Abstract

Patients with severe hemophilia are at risk for developing neutralizing antibodies (inhibitors) in response to treatment with factor concentrates. Inhibitors develop in >30% of patients with factor VIII (FVIII) deficiency, in 3–6% of patients (pts) with factor IX (FIX) deficiency, and significantly increase the disease-related morbidity. Cranial hemorrhage is a serious bleeding complication in the presence of high titer inhibitors. Treatment strategies include bypassing agents such as activated prothrombin complex concentrate (aPCC) and recombinant activated factor VII (rFVIIa). For rFVIIa, 90–120μg/kg every 2–3hr represents the standard initial dosing regimen, although higher doses have been studied. Despite its licensure in 1999 for treatment of hemophilia patients with inhibitors, little has been published on rFVIIa dosing and efficacy in such pts with cranial bleeding. To examine the US experience with this therapeutic challenge, we conducted a retrospective review of the HTRS 2004–2008 database that includes >5000 bleeding episodes in hemophilia inhibitor pts collected retrospectively from 2000 onwards. This analysis included congenital hemophilia inhibitor (CHI) pts treated at least partially with rFVIIa for “head” bleeds designated as either spontaneous or traumatic and either intra- (ICH) or extracranial (ECH). Each cranial hemorrhage was analyzed with respect to initial, initial 24 hour and total infused dose of FVIIa, total number of doses and days of therapy and investigator-assigned outcome.

In all, 29 CHI pts with 56 cranial bleeding episodes met study criteria; 27 had FVIII and 2 had FIX deficiency. Mean ages (years) at spontaneous and traumatic bleeding were 12.2 and 3.7 respectively for FVIII pts; 16 and 1.5 respectively in FIX pts. Most cranial bleeds were traumatic (75%) and extracranial (80%). Importantly, 8/11 ICHs developed spontaneously while 39/45 ECHs were traumatic. In all, 51/56 cranial hemorrhages were treated exclusively with rFVIIa. In 4, therapy included a single aPCC dose. In 1 case, rFVIIa followed a 2 week course of FVIII, on which the pt developed an inhibitor.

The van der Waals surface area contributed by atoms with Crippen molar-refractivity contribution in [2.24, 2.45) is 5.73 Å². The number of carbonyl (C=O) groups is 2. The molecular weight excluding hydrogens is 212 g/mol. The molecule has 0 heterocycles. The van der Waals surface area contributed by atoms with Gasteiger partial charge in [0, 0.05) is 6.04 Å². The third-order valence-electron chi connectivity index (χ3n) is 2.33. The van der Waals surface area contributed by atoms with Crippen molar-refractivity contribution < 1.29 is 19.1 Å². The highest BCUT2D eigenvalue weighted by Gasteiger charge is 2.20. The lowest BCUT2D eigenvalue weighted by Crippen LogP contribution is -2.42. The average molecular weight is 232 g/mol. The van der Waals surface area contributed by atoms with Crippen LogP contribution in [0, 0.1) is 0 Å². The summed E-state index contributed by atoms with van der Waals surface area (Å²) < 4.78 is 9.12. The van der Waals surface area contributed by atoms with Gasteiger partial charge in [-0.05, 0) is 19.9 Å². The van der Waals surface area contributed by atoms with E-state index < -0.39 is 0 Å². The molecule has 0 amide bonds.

ICHs were treated with a mean of 58 infusions over 8.9 days (median: 23 infusions, 7 days); ECHs were treated with a mean of 6 infusions over 1.3 days (median: 1 infusion, 1 day) (p=.011). The mean/median initial infusion dose for all cranial bleeds were with 137/106μg/kg and varied little by location and nature of the hemorrhage. All ICHs were initially treated in hospital settings, while ⅔ of ECHs were initially treated at home. However, initial treatment setting did not impact initial dose. Interestingly, higher initial doses of rFVIIa were used to treat cranial hemorrhage through 2005 (mean 150 μg/kg; range 60–400 μg/kg) than were used from 2006–08 (103 μg/kg; range 80–170 μg/kg). The mean total dose/treatment course was 1,751 μg/kg (median: 240μg/kg, range 70–35,025μg/kg), but varied according to bleed location. As expected, pts with ICHs received higher total doses (mean: 7,279μg/kg; median of 2,250μg/kg) when compared with ECHs (mean: 400μg/kg; median of 140μg/kg 190μg/kg) (p=.06). Overall 78% of the total dose per treatment course was administered within the first 24 hours; however this differed between ICH (34% total/24 hrs) and ECH (88% total/24 hrs).

All ECH was stopped effectively with rFVIIa; 44/45 bleeds were controlled within 24 hours (hrs) and in one hemostasis was achieved within 72 hrs. Twenty-seven episodes required a single treatment dose. Of the 11 ICH bleeds, 6 were reported to be controlled within 24 hrs; one within 72 hrs. Two pts required surgery to control hemostasis. In 2 cases, control of hemorrhage was not explicitly confirmed. One patient with spontaneous ICH died despite reported control of hemostasis. There were no serious adverse drug reactions associated with the rFVIIa treatment.

In summary, in this retrospective review of the US experience accumulated between 2004 and 2008, standard dosing of rFVIIa was found to be safe and effective in the treatment of cranial hemorrhage with an efficacy rate of 100% for ECH and 82% for ICH. The limitations of this study include potential adverse outcome and complications underreporting. Furthermore, neurological and other morbidity data is unavailable. We advocate further prospective documentation of treatment and outcomes.

Disclosures: Cooper:Novo Nordisk Inc.: Employment. DiMichele:Novo Nordisk Inc.: Honoraria.

Author notes

Corresponding author